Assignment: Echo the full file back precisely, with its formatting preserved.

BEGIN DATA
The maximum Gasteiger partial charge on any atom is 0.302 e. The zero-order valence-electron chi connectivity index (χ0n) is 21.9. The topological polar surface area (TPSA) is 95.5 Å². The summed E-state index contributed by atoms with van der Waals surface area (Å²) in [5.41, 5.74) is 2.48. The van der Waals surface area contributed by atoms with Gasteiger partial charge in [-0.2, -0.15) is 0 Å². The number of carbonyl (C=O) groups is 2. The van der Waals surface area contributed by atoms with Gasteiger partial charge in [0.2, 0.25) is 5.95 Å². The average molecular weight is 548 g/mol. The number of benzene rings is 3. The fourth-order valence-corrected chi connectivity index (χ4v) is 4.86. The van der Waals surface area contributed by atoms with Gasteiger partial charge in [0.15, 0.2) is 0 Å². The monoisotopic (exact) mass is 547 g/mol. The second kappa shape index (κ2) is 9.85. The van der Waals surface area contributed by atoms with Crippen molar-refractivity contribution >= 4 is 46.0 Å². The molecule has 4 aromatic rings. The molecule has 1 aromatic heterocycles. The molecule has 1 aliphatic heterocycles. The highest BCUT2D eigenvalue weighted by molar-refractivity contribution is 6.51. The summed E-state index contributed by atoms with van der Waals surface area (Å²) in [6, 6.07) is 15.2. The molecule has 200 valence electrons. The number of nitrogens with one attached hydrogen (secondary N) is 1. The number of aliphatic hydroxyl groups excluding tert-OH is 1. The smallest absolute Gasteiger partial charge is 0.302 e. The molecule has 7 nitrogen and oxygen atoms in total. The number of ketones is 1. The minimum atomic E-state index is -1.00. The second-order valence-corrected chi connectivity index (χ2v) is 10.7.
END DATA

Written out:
The maximum Gasteiger partial charge on any atom is 0.302 e. The zero-order valence-electron chi connectivity index (χ0n) is 21.9. The topological polar surface area (TPSA) is 95.5 Å². The summed E-state index contributed by atoms with van der Waals surface area (Å²) in [5.41, 5.74) is 2.48. The van der Waals surface area contributed by atoms with Gasteiger partial charge in [-0.2, -0.15) is 0 Å². The number of carbonyl (C=O) groups is 2. The van der Waals surface area contributed by atoms with Gasteiger partial charge in [0.2, 0.25) is 5.95 Å². The average molecular weight is 548 g/mol. The number of benzene rings is 3. The fourth-order valence-corrected chi connectivity index (χ4v) is 4.86. The van der Waals surface area contributed by atoms with Gasteiger partial charge in [0.15, 0.2) is 0 Å². The monoisotopic (exact) mass is 547 g/mol. The second kappa shape index (κ2) is 9.85. The van der Waals surface area contributed by atoms with Crippen molar-refractivity contribution >= 4 is 46.0 Å². The molecule has 4 aromatic rings. The molecule has 1 aromatic heterocycles. The molecule has 1 aliphatic heterocycles. The highest BCUT2D eigenvalue weighted by molar-refractivity contribution is 6.51. The summed E-state index contributed by atoms with van der Waals surface area (Å²) in [6, 6.07) is 15.2. The molecule has 200 valence electrons. The number of nitrogens with one attached hydrogen (secondary N) is 1. The number of aliphatic hydroxyl groups excluding tert-OH is 1. The smallest absolute Gasteiger partial charge is 0.302 e. The molecule has 7 nitrogen and oxygen atoms in total. The number of ketones is 1. The minimum atomic E-state index is -1.00. The second-order valence-corrected chi connectivity index (χ2v) is 10.7.